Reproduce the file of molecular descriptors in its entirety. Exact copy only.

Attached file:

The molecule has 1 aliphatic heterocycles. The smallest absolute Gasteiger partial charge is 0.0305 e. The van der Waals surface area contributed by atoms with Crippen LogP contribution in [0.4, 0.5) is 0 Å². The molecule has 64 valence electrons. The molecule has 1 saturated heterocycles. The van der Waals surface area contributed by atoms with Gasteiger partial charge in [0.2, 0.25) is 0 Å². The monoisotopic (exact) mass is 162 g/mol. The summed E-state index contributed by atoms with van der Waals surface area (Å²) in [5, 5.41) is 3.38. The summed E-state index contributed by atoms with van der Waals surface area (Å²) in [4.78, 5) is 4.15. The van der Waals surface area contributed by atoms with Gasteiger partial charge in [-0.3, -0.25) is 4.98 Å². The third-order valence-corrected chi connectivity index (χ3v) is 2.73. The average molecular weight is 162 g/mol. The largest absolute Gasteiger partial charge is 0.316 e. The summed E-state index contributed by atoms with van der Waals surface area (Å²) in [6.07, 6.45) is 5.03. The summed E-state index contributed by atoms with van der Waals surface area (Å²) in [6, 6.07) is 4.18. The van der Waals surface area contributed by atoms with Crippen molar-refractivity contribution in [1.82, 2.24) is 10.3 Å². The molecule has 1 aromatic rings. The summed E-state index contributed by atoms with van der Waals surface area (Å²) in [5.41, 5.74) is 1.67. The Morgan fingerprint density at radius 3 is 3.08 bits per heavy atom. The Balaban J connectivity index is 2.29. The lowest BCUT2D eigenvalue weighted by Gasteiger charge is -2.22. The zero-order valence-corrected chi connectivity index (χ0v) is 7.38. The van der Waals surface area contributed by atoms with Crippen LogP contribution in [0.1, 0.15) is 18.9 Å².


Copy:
The molecule has 1 aliphatic heterocycles. The smallest absolute Gasteiger partial charge is 0.0305 e. The van der Waals surface area contributed by atoms with Crippen LogP contribution in [0.4, 0.5) is 0 Å². The molecule has 64 valence electrons. The molecule has 1 saturated heterocycles. The van der Waals surface area contributed by atoms with Gasteiger partial charge in [0.2, 0.25) is 0 Å². The monoisotopic (exact) mass is 162 g/mol. The summed E-state index contributed by atoms with van der Waals surface area (Å²) in [5, 5.41) is 3.38. The summed E-state index contributed by atoms with van der Waals surface area (Å²) in [4.78, 5) is 4.15. The van der Waals surface area contributed by atoms with Gasteiger partial charge in [-0.3, -0.25) is 4.98 Å². The third-order valence-corrected chi connectivity index (χ3v) is 2.73. The average molecular weight is 162 g/mol. The largest absolute Gasteiger partial charge is 0.316 e. The summed E-state index contributed by atoms with van der Waals surface area (Å²) in [6.07, 6.45) is 5.03. The summed E-state index contributed by atoms with van der Waals surface area (Å²) in [6, 6.07) is 4.18. The van der Waals surface area contributed by atoms with Crippen molar-refractivity contribution in [1.82, 2.24) is 10.3 Å². The molecule has 1 aromatic rings. The summed E-state index contributed by atoms with van der Waals surface area (Å²) in [5.41, 5.74) is 1.67. The Morgan fingerprint density at radius 3 is 3.08 bits per heavy atom. The Balaban J connectivity index is 2.29. The lowest BCUT2D eigenvalue weighted by Gasteiger charge is -2.22. The zero-order valence-corrected chi connectivity index (χ0v) is 7.38. The van der Waals surface area contributed by atoms with Crippen LogP contribution in [0.1, 0.15) is 18.9 Å².